Since the early 1990s, all Israeli Governments promoted the establishment of new Jewish settlements in the Arab Palestinian lands including and settlements of East Jerusalem. Such a Zionist policy provoked the Palestinian Second Intifada(h) in 2000. Two years later, the Jewish population of Jerusalem was 72% and Palestinian 28% out of the total city’s inhabitants of some 600.000 people.[iv]

The creation of the PLO and the first years of activity

The PLO (Palestine Liberation Organization) is established in May 1964 under the initiative of Egyptian President Gamal Abdel Nasser. Among the Arab world, the final liberation of the Arab Palestinian lands from the Zionist occupation was after 1948 a focal political goal in the Middle East and, therefore, it existed inter-Arab competition between the Governments using or supporting different Palestinian guerrilla groups. The PLO’s establishment clearly indicated Egyptian support for the Palestinians with the aim to have certain control over the Palestinian independent actions against Israel as the Palestinian (terrorist) attacks on the territory of Israel would lead to the Zionist reprisals to the neighboring Arab states exposing the vulnerability of Arab authorities. Therefore, formally the PLO was created by the Arab League for the sake to put certain control over the Palestinian way of struggling against Israel. Nevertheless, after a great Zionist victory over the Arab coalition in 1967, the catastrophic defeat opened the doors to younger and more militant Palestinians to gain control over the PLO by getting a certain level of autonomy from the Arab patrons.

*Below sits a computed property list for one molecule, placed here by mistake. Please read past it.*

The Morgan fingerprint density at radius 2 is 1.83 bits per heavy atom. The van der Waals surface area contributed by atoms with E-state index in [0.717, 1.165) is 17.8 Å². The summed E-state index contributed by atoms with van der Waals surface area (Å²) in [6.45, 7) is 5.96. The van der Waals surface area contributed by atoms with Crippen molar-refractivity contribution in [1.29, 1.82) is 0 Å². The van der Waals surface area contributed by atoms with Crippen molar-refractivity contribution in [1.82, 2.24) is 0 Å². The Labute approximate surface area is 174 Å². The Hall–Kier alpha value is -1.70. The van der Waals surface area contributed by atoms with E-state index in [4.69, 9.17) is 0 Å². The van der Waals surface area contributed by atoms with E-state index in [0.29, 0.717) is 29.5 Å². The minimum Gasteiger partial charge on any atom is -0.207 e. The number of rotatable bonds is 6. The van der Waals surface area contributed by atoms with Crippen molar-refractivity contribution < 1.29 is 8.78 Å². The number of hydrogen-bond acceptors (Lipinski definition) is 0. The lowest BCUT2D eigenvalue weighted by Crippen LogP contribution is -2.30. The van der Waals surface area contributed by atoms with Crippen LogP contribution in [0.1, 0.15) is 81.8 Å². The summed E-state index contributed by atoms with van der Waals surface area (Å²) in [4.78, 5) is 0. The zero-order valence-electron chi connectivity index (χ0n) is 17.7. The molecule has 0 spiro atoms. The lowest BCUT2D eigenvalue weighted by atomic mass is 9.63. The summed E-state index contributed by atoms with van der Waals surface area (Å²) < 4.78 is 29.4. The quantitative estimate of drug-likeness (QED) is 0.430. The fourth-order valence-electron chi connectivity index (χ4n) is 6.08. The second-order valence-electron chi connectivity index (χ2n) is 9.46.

The King of Jordan, Hussein, was originally supporting an idea to be created the PLO but at the same time being and suspicious that a Palestinian political-territorial entity (state or autonomous province) can be created which would include the territory of the Jordanian West Bank. This land was Palestinian that had been annexed in 1948 by the Kingdom of Jordan during the first 1948−1949 Arab-Israeli War. In order to avoid any negative consequence for the Jordanian territorial integrity, due to the Jordanian King Hussein, the objective of the PLO in its Constitution was formulated as “the liberation of Palestine” but not as a creation of “the Palestine entity”.

Arafat In Jordan
Yasser Arafat In Jordan